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Kyra Harris Bolden to be MI’s first Black woman Supreme Court justice

A Black woman will serve on the bench of the Michigan Supreme Court for the first time in its 217 year history.

State Rep. Kyra Bolden speaks during the Get Out the Vote Rally in Detroit for Gov. Gretchen Whitmer ahead of the 2022 midterms. Photo: Dominick Sokotoff/SOPA Images/LightRocket via Getty Images

Driving the news: State Rep. Kyra Harris Bolden (D-Southfield) is set to make history after being appointed by Gov. Gretchen Whitmer last week.

Bolden will become the sixth Black person to ever serve.What they’re saying: “She will bring a unique perspective to our high court as a Black woman — and as a new, working mom — that has too long been left out,” Whitmer said in a statement.

Bolden, one of five candidates to run for two Supreme Court seats during the midterm election, tells Axios that after running a campaign while pregnant, she feels like she can do anything.She says she has been genuinely excited to see community members take credit in her success.What she’s saying: “It’s important for the 𝘤𝘩𝘪𝘭𝘥ren to know that someone who can serve on the highest court in the state of Michigan sat in their seats,” Bolden tells Axios.

Bolden, a former class president at Southfield Lathrup High School, says the city helped shape her. “Southfield is a majority-minority community, but also middle class; there aren’t very many in the United States. I didn’t grow up in a mindset where I was in the minority because everyone around me looked like me.”Between the lines: Bolden, 34, succeeds Justice Bridget McCormack, a Democrat leaving the bench at the end of the year to become the president and CEO of the American Arbitration Association.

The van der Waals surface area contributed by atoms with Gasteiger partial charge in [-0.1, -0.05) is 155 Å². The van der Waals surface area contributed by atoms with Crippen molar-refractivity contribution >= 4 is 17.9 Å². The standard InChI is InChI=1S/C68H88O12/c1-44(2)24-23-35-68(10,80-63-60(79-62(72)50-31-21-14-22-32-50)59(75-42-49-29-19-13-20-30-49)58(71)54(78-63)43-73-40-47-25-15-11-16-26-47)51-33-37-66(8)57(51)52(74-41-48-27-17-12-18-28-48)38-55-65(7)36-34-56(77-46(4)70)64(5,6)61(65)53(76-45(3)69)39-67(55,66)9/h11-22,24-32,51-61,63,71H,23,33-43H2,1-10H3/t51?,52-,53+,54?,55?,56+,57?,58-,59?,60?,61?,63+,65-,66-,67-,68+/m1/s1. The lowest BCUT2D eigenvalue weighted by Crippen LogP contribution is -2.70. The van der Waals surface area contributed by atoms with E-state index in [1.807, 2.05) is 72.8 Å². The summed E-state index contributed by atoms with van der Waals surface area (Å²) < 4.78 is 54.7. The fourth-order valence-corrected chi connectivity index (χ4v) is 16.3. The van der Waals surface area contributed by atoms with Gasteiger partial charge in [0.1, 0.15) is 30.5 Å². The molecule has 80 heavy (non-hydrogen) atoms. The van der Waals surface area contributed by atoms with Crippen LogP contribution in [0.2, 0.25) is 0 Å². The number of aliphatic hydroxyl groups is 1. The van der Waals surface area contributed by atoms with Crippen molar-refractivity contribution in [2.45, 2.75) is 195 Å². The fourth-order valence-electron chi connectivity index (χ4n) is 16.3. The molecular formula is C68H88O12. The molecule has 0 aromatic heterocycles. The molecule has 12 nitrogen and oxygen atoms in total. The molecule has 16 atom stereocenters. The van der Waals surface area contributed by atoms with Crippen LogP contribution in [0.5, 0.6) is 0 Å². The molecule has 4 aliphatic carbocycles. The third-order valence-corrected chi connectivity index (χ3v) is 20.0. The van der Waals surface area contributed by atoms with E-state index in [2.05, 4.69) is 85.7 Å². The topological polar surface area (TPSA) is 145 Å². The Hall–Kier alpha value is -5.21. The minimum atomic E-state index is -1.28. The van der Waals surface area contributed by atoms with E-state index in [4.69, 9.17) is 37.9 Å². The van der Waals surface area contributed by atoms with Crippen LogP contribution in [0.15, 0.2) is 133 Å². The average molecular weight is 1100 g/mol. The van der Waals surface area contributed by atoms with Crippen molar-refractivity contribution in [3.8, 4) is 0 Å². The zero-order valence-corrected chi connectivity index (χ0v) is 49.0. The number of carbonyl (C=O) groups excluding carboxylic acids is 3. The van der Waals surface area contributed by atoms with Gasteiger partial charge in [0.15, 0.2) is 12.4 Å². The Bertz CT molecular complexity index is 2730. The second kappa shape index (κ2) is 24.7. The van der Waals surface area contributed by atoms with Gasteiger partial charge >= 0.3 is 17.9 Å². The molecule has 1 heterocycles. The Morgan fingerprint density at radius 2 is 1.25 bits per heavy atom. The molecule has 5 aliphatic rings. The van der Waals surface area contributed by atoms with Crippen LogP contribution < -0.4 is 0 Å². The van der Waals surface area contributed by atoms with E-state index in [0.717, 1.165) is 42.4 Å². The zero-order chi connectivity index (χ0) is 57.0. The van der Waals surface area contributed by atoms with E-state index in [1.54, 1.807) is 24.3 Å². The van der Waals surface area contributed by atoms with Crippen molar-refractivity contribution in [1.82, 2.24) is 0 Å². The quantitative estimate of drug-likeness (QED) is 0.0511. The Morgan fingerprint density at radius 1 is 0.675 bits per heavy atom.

Bolden maintains the high court’s 4-3 Democratic majority.The intrigue: Bolden’s age and lack of judicial experience have been a point of scrutiny. She points to her election performance, finishing within 2% of incumbent Brian Zahra in the midterms (21.4% of votes), to show people are comfortable with her on the high court.

“There are five justices that didn’t serve as judges previously — people have decided that that is a particular course they are OK with,” Bolden says, adding that her experience as a state legislator also gives her a unique perspective. “I’ve practiced in multiple practice areas, maybe not as long as others, but I’ve seen the gamut and the depth and breadth of the law.”

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